In the case of NSPW-L30SS, EPA stated that the registration could "potentially" reduce the amount of silver released into the environment, if all users of conventional silver pesticide products switched to nanosilver and no new users started using nanosilver. The Ninth Circuit rejected these assumptions, holding that merely stating that a pesticide "has the 'potential' to be in the public interest" falls short of what the law requires. The court therefore revoked the conditional registration of the pesticide in whole.
CFS and ICTA have long sought greater oversight of nanomaterials, starting with a 2008 legal petition to EPA and lawsuit that led to more regulatory oversight of the new technology. Nanosilver products are the most incorporated nanomaterial in consumer products, commonly used as a powerful antimicrobial agent. CFS has identified more than 400 nanosilver products on the market today. Because there are no labeling requirements for nano-scale products, many more likely have been commercialized without going through registration. In July 2015, shortly after EPA's approval, CFS and ICTA challenged EPA's conditional registration of the antimicrobial nanosilver pesticide product. The petition for review was consolidated with a similar challenge filed by the Natural Resources Defense Council.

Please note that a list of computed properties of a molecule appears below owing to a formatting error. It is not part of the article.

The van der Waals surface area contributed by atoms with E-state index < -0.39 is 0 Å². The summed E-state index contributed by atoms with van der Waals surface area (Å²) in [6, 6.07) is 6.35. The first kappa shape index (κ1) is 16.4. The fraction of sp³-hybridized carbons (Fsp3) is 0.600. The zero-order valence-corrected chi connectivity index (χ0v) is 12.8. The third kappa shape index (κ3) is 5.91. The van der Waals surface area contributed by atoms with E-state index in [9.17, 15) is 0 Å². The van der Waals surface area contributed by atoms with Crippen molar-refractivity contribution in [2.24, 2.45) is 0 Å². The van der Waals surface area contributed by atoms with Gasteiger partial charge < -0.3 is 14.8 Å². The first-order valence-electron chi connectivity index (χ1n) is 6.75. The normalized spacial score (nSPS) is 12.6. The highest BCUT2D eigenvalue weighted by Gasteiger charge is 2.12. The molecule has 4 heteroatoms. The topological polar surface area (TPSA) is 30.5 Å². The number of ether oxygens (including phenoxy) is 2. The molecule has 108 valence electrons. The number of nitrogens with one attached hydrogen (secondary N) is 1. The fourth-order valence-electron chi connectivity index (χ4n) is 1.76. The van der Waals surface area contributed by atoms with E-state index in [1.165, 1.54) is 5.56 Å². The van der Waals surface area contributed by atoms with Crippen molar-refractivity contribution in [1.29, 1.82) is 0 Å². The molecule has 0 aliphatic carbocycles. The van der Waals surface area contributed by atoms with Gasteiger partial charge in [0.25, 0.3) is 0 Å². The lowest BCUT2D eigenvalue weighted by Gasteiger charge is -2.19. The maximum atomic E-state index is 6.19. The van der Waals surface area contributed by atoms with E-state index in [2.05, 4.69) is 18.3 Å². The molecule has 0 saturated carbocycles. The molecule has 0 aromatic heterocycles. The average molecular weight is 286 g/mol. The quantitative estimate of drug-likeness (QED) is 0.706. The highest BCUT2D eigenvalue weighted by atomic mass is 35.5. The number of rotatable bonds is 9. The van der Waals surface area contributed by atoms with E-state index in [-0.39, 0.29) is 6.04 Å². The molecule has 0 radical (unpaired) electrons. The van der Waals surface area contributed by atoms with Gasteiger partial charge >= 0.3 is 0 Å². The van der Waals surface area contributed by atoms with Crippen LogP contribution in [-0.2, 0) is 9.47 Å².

EPA's approval of NSPW-L30SS was another example of the agency's reliance on conditional registration to allow products into the market without sufficient and legally required data. In August, 2013, the U.S. Government Accountability Office issued a report, concluding that "EPA does not have a reliable system to track key information related to conditional registrations, including whether companies have submitted additional data within required timeframes." Without this court decision, this deficiency would allow conditionally registered pesticides that have not been fully evaluated, such as NSPW-L30SS, to remain on the market for years without EPA's receipt and review of the data registration is conditioned upon.
Monsanto, the maker of the glyphosate-based herbicide Roundup, filed a motion June 16 in U.S. District Court, Northern District of California to reconsider the chemical's addition to California's Proposition 65 list of agents known to cause cancer.
The agrochemical giant made this move based on a June 14 Reuters investigation of Dr. Aaron Blair, a lead researcher on the World Health Organization's International Agency for Research on Cancer (IARC) committee, that classified glyphosate as a "2A probable human carcinogen" in March 2015.
By Avery Friedman
Algae is often considered a nuisance, but for Sweden, the rapidly growing sea plant is now an asset.